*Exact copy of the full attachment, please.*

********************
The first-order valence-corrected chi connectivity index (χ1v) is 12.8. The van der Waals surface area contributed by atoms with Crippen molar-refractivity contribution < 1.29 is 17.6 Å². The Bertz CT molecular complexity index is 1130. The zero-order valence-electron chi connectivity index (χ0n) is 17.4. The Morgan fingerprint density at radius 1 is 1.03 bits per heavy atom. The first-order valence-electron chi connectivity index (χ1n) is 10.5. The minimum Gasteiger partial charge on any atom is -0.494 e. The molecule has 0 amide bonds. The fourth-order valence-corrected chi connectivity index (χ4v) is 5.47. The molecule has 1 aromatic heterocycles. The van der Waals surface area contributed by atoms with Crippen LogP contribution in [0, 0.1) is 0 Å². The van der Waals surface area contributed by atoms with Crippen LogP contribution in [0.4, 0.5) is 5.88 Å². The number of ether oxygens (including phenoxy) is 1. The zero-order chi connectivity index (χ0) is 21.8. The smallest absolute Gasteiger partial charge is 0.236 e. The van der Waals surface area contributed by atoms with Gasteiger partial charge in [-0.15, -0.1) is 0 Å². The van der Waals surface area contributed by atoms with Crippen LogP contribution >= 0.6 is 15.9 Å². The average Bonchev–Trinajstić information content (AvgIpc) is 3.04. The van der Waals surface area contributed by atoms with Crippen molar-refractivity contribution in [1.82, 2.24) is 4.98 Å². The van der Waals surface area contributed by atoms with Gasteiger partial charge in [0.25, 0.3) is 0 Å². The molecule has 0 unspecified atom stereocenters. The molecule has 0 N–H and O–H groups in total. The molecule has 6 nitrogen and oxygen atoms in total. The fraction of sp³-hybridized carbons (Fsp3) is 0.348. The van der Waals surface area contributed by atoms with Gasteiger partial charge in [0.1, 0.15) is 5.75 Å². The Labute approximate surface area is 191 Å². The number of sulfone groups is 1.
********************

The first-order valence-corrected chi connectivity index (χ1v) is 12.8. The van der Waals surface area contributed by atoms with Crippen molar-refractivity contribution < 1.29 is 17.6 Å². The Bertz CT molecular complexity index is 1130. The zero-order valence-electron chi connectivity index (χ0n) is 17.4. The Morgan fingerprint density at radius 1 is 1.03 bits per heavy atom. The first-order valence-electron chi connectivity index (χ1n) is 10.5. The minimum Gasteiger partial charge on any atom is -0.494 e. The molecule has 0 amide bonds. The fourth-order valence-corrected chi connectivity index (χ4v) is 5.47. The molecule has 1 aromatic heterocycles. The van der Waals surface area contributed by atoms with Crippen LogP contribution in [0, 0.1) is 0 Å². The van der Waals surface area contributed by atoms with Crippen LogP contribution in [0.4, 0.5) is 5.88 Å². The number of ether oxygens (including phenoxy) is 1. The zero-order chi connectivity index (χ0) is 21.8. The smallest absolute Gasteiger partial charge is 0.236 e. The van der Waals surface area contributed by atoms with Gasteiger partial charge in [-0.15, -0.1) is 0 Å². The van der Waals surface area contributed by atoms with Crippen LogP contribution >= 0.6 is 15.9 Å². The average Bonchev–Trinajstić information content (AvgIpc) is 3.04. The van der Waals surface area contributed by atoms with Crippen molar-refractivity contribution in [1.82, 2.24) is 4.98 Å². The van der Waals surface area contributed by atoms with Gasteiger partial charge in [0.25, 0.3) is 0 Å². The molecule has 0 unspecified atom stereocenters. The molecule has 0 N–H and O–H groups in total. The molecule has 6 nitrogen and oxygen atoms in total. The fraction of sp³-hybridized carbons (Fsp3) is 0.348. The van der Waals surface area contributed by atoms with Gasteiger partial charge in [0.1, 0.15) is 5.75 Å². The Labute approximate surface area is 191 Å². The number of sulfone groups is 1.